finance, material and even machine without experienced and trained manpower nothing can be done. Human resource therefore is the most valuable resource and ultimate basis of an organization. Manpower which was intellectually and emotionally trained in turn develop all other dependent segments of the organ to its
predetermined level.
Most organizations tend to perceive training as the solution or correct therapy for many of the observed personnel and organizational low performance and productivity problem. Unfo rtunately, there are other person
nel management problems that can generate the same performance and productivity problems that lack of skills and knowledge generate. This is why Decenzo and Robbins (2005:247) have warned that If salaries are low, if supervision is poor, if worker benefits are inadequate or if physical work layout is deficient, spending on employee training may have little or no effect on productivity, since inadequate performance is due to conditions that training cannot remedy. Abiodun(2008) submitted that training is a systematic development of knowledge skill and attitude required by employee to perform adequately on a given, task training ensures that organizational members posses the knowledge and kill they need to perform their job effectively take a new responsibilities and adapt to changing environment. A result oriented public or private organization will always need to recruit and train specialized personnel. Generally, the effectiveness and efficiency of an organization therefore lies on the human resources th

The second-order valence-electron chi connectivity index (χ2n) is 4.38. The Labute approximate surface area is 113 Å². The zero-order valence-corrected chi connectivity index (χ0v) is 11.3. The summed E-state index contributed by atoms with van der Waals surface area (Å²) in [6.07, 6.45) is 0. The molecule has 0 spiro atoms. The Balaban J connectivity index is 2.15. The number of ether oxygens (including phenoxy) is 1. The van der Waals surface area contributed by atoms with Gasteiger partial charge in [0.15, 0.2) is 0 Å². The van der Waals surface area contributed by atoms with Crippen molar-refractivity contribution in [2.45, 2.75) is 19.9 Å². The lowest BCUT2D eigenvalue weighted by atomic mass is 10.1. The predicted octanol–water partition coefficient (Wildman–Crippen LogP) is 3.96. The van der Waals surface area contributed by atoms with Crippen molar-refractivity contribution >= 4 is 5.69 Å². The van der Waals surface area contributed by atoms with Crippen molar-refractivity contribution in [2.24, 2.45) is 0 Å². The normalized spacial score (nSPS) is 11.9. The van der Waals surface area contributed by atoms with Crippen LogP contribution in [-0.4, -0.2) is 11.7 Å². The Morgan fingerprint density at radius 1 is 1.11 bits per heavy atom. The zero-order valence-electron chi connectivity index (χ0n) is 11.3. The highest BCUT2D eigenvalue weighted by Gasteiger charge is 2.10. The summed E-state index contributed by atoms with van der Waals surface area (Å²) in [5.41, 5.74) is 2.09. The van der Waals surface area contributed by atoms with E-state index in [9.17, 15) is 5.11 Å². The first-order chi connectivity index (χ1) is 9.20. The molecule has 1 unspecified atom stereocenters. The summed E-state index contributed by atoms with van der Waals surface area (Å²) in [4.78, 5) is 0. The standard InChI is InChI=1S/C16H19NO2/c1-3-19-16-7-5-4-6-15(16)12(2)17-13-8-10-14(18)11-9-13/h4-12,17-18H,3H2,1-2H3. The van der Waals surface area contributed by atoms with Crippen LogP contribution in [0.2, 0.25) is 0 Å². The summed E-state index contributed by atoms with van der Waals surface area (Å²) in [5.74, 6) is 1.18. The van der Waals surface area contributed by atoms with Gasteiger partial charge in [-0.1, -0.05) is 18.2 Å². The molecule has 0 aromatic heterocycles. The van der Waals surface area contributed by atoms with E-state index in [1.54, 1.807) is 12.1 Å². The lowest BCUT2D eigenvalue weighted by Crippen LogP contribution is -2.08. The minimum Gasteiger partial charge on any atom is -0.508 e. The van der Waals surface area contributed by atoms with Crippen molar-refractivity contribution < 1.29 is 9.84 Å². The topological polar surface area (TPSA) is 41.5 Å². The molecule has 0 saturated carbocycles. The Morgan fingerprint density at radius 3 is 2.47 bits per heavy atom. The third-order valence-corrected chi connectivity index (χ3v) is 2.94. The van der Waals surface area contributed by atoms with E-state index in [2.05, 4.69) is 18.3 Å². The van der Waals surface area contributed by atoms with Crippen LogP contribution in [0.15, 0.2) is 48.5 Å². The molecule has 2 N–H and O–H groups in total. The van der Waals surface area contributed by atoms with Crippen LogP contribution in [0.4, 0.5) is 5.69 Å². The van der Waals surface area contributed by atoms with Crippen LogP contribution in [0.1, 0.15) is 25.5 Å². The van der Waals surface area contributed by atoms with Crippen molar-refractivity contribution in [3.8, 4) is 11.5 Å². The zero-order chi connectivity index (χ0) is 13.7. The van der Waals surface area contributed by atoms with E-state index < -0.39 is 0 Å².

at plans and coordinates work within the organization in relation to the qualitative training
designed to improve and to harshness the manpower potentials among others.
4 Arero and Aygeni (1992) posited that the post independence effort to develop a training system for the Nigerian civil service can be traced to Professor, C.P. Wille’s survey of 1967 on the training Needs of the Federal civil service. The study was conducted and report was submitted. The federal government commissioned the then institute of